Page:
Six Easy Ways Homeowners can Cut Down the Costs of their Energy Bills

Home Energy Consumption

Design with Daylight – The sun’s stint is shorter these days, so you want to soak up as much sunlight as you can — even when you’re inside! Daylighting is the use of windows and skylights to bring sunlight into your home. Here’s how it works:

South-facing windows allow most winter sunlight into the home.

North-facing windows bring in relatively even amounts of natural light.

East- and west-facing windows are bright sources of light during either the morning or afternoon, but they don’t contribute much to solar heating.

Energy-Efficient Lighting is a Bright Idea – It’s possible to have that warm, sunny glow inside your home, day or night, and not break the bank. Choose bulbs that have the ENERGY STAR® label — it means they meet strict energy efficiency guidelines set by the U.S. Environmental Protection Agency. Consider using timers or dimmers that will save electricity by turning off lights automatically or offering lower light levels. Get into the habit of turning off the lights whenever you leave a room.

Win Big with Window Coverings – Soak up as much sun as possible by keeping drapes open on south-facing windows during the day and closing them at night. Open your blinds and curtains when the sun is at its brightest, but be sure to close window coverings when the sun is in hiding. According to the U.S. Department of Energy, when drawn during cold weather, most conventional draperies can reduce heat loss from a warm room up to 10 percent.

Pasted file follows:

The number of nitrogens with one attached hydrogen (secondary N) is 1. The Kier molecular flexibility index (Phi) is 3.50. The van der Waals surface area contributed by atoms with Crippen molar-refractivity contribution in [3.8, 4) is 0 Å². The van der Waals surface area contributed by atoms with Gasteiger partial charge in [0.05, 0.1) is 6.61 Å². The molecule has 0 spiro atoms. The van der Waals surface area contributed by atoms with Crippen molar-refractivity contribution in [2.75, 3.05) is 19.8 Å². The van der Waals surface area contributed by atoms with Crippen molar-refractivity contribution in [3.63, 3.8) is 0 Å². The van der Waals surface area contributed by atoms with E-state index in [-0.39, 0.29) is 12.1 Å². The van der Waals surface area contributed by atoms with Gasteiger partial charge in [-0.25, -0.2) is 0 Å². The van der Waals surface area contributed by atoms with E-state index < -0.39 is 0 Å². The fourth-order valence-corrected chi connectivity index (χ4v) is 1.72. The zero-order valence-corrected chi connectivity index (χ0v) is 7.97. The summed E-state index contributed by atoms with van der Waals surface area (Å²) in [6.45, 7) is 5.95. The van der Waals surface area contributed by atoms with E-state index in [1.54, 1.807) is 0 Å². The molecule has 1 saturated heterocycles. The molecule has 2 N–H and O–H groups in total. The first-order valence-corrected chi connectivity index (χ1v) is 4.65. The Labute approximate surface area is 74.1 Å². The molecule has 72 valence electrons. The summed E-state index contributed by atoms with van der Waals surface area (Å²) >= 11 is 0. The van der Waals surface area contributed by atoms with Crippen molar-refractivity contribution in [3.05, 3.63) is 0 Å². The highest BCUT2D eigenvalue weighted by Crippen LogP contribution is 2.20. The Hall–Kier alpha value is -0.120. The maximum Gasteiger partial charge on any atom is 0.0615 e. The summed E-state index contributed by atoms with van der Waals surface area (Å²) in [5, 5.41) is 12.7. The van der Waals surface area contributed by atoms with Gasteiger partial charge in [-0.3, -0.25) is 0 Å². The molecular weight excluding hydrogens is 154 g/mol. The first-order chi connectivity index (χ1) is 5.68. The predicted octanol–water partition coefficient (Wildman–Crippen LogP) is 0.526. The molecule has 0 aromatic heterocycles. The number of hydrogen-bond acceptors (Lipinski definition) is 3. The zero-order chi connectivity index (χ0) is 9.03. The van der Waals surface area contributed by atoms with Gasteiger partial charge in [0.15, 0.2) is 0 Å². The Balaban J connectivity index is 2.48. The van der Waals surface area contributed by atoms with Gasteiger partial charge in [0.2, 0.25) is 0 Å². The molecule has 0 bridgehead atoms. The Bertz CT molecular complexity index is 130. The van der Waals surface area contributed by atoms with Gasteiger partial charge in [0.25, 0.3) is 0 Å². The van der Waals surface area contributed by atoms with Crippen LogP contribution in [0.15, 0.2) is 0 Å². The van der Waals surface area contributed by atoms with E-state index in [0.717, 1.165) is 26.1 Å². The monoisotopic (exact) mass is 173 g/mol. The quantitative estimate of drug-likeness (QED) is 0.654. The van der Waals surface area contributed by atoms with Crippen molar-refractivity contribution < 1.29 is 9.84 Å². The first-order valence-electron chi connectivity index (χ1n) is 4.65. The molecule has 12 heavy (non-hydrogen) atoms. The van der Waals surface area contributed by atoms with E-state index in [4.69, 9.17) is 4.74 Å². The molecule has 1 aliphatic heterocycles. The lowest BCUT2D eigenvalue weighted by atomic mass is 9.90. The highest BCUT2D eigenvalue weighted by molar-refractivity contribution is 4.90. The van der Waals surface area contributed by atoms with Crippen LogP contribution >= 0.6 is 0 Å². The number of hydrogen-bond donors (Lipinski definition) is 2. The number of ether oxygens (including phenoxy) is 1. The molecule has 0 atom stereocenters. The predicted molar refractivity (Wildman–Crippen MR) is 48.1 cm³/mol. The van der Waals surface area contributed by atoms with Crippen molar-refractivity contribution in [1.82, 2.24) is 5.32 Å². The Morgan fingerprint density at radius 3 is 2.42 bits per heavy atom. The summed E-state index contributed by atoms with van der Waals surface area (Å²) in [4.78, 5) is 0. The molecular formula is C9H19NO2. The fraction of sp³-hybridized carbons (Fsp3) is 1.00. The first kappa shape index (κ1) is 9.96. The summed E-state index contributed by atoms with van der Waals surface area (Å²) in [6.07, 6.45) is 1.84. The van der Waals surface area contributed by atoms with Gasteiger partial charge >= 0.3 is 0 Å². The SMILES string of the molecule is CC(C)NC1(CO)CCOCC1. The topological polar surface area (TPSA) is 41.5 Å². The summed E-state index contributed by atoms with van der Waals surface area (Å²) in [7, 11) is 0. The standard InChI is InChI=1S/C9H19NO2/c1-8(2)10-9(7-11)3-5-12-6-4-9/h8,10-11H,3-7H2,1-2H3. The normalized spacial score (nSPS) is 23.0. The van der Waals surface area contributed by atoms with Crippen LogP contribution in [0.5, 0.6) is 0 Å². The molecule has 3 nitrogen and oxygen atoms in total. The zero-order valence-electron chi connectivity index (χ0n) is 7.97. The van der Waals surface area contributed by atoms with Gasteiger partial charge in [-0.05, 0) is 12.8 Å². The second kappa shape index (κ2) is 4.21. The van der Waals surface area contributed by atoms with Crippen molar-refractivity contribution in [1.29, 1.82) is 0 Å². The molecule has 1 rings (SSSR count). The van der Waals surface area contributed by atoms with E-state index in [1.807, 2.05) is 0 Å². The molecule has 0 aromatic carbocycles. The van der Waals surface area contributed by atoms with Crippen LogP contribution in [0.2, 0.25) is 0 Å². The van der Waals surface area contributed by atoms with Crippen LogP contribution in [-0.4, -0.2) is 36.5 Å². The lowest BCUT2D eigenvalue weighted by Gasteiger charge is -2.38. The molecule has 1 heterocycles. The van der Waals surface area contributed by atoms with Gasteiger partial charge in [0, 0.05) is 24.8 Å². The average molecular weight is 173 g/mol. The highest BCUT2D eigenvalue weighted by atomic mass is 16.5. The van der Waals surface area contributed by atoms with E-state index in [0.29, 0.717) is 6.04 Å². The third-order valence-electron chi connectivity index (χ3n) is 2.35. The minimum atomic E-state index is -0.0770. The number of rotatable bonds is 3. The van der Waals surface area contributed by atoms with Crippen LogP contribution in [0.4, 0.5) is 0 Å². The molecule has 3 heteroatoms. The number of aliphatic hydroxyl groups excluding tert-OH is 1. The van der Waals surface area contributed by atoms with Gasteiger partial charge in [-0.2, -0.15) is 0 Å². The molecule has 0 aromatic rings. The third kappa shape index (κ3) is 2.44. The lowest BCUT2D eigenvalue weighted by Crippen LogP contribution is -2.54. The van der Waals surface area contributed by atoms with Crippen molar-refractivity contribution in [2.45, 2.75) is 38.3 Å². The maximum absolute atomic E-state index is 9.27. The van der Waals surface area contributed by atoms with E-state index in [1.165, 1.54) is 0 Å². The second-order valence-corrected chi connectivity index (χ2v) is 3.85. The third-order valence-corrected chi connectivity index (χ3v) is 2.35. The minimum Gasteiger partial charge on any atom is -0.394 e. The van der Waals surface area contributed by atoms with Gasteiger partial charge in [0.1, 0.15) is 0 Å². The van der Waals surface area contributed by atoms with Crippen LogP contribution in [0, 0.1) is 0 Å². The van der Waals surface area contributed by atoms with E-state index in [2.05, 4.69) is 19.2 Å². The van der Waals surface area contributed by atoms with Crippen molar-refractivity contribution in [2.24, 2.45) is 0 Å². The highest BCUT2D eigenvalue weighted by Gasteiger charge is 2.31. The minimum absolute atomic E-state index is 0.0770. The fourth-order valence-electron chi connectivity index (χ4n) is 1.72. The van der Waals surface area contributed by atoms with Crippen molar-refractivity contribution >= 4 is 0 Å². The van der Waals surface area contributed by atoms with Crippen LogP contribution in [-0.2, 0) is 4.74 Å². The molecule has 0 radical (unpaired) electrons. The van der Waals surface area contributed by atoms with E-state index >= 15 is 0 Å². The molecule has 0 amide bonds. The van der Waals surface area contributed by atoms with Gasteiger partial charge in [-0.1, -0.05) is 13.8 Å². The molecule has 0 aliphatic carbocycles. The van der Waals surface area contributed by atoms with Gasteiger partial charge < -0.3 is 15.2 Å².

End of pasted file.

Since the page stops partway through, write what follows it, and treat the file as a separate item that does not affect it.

Do a Double- (or Triple-) Take with Your Windows – Consider installing double- or triple-pane windows that have high-performance glass. The air, or in some cases gas, in between the windowpanes acts as extra insulation. Trained Window World professionals can help homeowners decide what types of windows work best in their climates, and they can install them according to local building codes and specifications.

Look Out for Air Leaks – Check for air leaks around windows, doors and pipes. Many of these areas can be filled with caulk or special coverings. Additionally, ensure weather-stripping around windows and doors is in good condition and isn’t frayed or worn down. You can tell if there’s an air leak around your windows by holding your hand close to the edges and determining if there’s a draft, or if you see sunlight coming through the edges.

Get with the (Temperature) Program – Install a programmable thermostat to keep temperatures from getting too hot or cold when you’re not at home. It may be tempting to crank up the heat as the days get cooler, but the lower the temperature is inside a house, the slower the heat loss.

Source: Window World

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